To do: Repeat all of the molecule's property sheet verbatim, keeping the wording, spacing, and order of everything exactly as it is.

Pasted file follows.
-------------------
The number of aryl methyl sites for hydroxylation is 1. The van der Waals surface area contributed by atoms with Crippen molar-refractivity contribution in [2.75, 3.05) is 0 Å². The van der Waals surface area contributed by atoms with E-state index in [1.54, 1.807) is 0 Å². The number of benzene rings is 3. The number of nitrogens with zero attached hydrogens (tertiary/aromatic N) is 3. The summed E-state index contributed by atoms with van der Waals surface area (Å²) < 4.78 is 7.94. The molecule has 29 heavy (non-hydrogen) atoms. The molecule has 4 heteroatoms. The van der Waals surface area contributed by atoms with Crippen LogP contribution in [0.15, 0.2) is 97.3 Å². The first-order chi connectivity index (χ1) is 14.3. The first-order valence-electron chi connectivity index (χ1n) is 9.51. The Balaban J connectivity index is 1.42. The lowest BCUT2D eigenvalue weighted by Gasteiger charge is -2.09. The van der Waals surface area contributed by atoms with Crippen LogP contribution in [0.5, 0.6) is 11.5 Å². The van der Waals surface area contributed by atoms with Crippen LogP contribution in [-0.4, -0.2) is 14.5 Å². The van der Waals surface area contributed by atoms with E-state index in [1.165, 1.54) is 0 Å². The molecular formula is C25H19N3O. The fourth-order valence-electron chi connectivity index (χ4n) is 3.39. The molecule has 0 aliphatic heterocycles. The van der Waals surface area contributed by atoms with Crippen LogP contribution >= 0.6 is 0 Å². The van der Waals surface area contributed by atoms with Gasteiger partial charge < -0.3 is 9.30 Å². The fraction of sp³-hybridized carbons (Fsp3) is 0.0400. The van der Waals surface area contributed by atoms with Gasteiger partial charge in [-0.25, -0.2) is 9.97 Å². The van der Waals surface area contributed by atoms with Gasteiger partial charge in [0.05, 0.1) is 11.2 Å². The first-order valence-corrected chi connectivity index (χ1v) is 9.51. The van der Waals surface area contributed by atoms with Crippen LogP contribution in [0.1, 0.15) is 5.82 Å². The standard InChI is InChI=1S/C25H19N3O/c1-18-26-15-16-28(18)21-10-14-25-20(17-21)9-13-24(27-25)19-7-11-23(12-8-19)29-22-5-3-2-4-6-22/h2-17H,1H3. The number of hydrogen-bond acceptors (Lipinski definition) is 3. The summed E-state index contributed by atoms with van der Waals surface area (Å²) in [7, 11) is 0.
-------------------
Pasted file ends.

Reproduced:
The number of aryl methyl sites for hydroxylation is 1. The van der Waals surface area contributed by atoms with Crippen molar-refractivity contribution in [2.75, 3.05) is 0 Å². The van der Waals surface area contributed by atoms with E-state index in [1.54, 1.807) is 0 Å². The number of benzene rings is 3. The number of nitrogens with zero attached hydrogens (tertiary/aromatic N) is 3. The summed E-state index contributed by atoms with van der Waals surface area (Å²) < 4.78 is 7.94. The molecule has 29 heavy (non-hydrogen) atoms. The molecule has 4 heteroatoms. The van der Waals surface area contributed by atoms with Crippen LogP contribution in [0.15, 0.2) is 97.3 Å². The first-order chi connectivity index (χ1) is 14.3. The first-order valence-electron chi connectivity index (χ1n) is 9.51. The Balaban J connectivity index is 1.42. The lowest BCUT2D eigenvalue weighted by Gasteiger charge is -2.09. The van der Waals surface area contributed by atoms with Crippen LogP contribution in [0.5, 0.6) is 11.5 Å². The van der Waals surface area contributed by atoms with Crippen LogP contribution in [-0.4, -0.2) is 14.5 Å². The van der Waals surface area contributed by atoms with E-state index in [1.165, 1.54) is 0 Å². The molecular formula is C25H19N3O. The fourth-order valence-electron chi connectivity index (χ4n) is 3.39. The molecule has 0 aliphatic heterocycles. The van der Waals surface area contributed by atoms with Crippen LogP contribution >= 0.6 is 0 Å². The van der Waals surface area contributed by atoms with Gasteiger partial charge < -0.3 is 9.30 Å². The fraction of sp³-hybridized carbons (Fsp3) is 0.0400. The van der Waals surface area contributed by atoms with Gasteiger partial charge in [-0.25, -0.2) is 9.97 Å². The van der Waals surface area contributed by atoms with Gasteiger partial charge in [0.05, 0.1) is 11.2 Å². The first-order valence-corrected chi connectivity index (χ1v) is 9.51. The van der Waals surface area contributed by atoms with Crippen LogP contribution in [0.1, 0.15) is 5.82 Å². The standard InChI is InChI=1S/C25H19N3O/c1-18-26-15-16-28(18)21-10-14-25-20(17-21)9-13-24(27-25)19-7-11-23(12-8-19)29-22-5-3-2-4-6-22/h2-17H,1H3. The number of hydrogen-bond acceptors (Lipinski definition) is 3. The summed E-state index contributed by atoms with van der Waals surface area (Å²) in [7, 11) is 0.